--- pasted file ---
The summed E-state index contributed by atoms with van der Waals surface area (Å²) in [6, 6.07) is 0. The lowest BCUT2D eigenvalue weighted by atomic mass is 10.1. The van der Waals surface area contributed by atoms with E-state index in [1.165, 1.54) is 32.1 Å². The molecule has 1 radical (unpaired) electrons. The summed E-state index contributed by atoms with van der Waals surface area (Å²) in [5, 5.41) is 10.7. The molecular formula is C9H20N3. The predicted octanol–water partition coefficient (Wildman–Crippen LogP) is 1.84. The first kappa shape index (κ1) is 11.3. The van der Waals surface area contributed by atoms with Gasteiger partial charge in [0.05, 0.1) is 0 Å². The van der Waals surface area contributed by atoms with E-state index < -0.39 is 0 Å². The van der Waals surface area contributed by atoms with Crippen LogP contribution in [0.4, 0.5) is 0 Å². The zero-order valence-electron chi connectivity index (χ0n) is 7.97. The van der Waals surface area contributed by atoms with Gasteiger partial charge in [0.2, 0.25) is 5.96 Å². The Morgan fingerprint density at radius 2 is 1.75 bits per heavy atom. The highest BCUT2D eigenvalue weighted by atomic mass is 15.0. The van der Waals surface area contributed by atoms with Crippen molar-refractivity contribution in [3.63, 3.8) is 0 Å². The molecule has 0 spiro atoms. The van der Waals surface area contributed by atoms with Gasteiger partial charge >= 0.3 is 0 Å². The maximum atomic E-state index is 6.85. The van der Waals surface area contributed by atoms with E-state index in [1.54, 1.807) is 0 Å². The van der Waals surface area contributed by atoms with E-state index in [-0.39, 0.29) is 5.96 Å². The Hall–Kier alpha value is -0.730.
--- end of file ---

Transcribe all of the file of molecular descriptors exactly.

The summed E-state index contributed by atoms with van der Waals surface area (Å²) in [6, 6.07) is 0. The lowest BCUT2D eigenvalue weighted by atomic mass is 10.1. The van der Waals surface area contributed by atoms with E-state index in [1.165, 1.54) is 32.1 Å². The molecule has 1 radical (unpaired) electrons. The summed E-state index contributed by atoms with van der Waals surface area (Å²) in [5, 5.41) is 10.7. The molecular formula is C9H20N3. The predicted octanol–water partition coefficient (Wildman–Crippen LogP) is 1.84. The first kappa shape index (κ1) is 11.3. The van der Waals surface area contributed by atoms with Gasteiger partial charge in [0.05, 0.1) is 0 Å². The van der Waals surface area contributed by atoms with E-state index < -0.39 is 0 Å². The van der Waals surface area contributed by atoms with Crippen LogP contribution in [0.4, 0.5) is 0 Å². The zero-order valence-electron chi connectivity index (χ0n) is 7.97. The van der Waals surface area contributed by atoms with Gasteiger partial charge in [0.2, 0.25) is 5.96 Å². The Morgan fingerprint density at radius 2 is 1.75 bits per heavy atom. The highest BCUT2D eigenvalue weighted by atomic mass is 15.0. The van der Waals surface area contributed by atoms with Crippen molar-refractivity contribution in [3.63, 3.8) is 0 Å². The molecule has 0 spiro atoms. The van der Waals surface area contributed by atoms with Gasteiger partial charge >= 0.3 is 0 Å². The maximum atomic E-state index is 6.85. The van der Waals surface area contributed by atoms with E-state index in [1.54, 1.807) is 0 Å². The van der Waals surface area contributed by atoms with E-state index in [-0.39, 0.29) is 5.96 Å². The Hall–Kier alpha value is -0.730.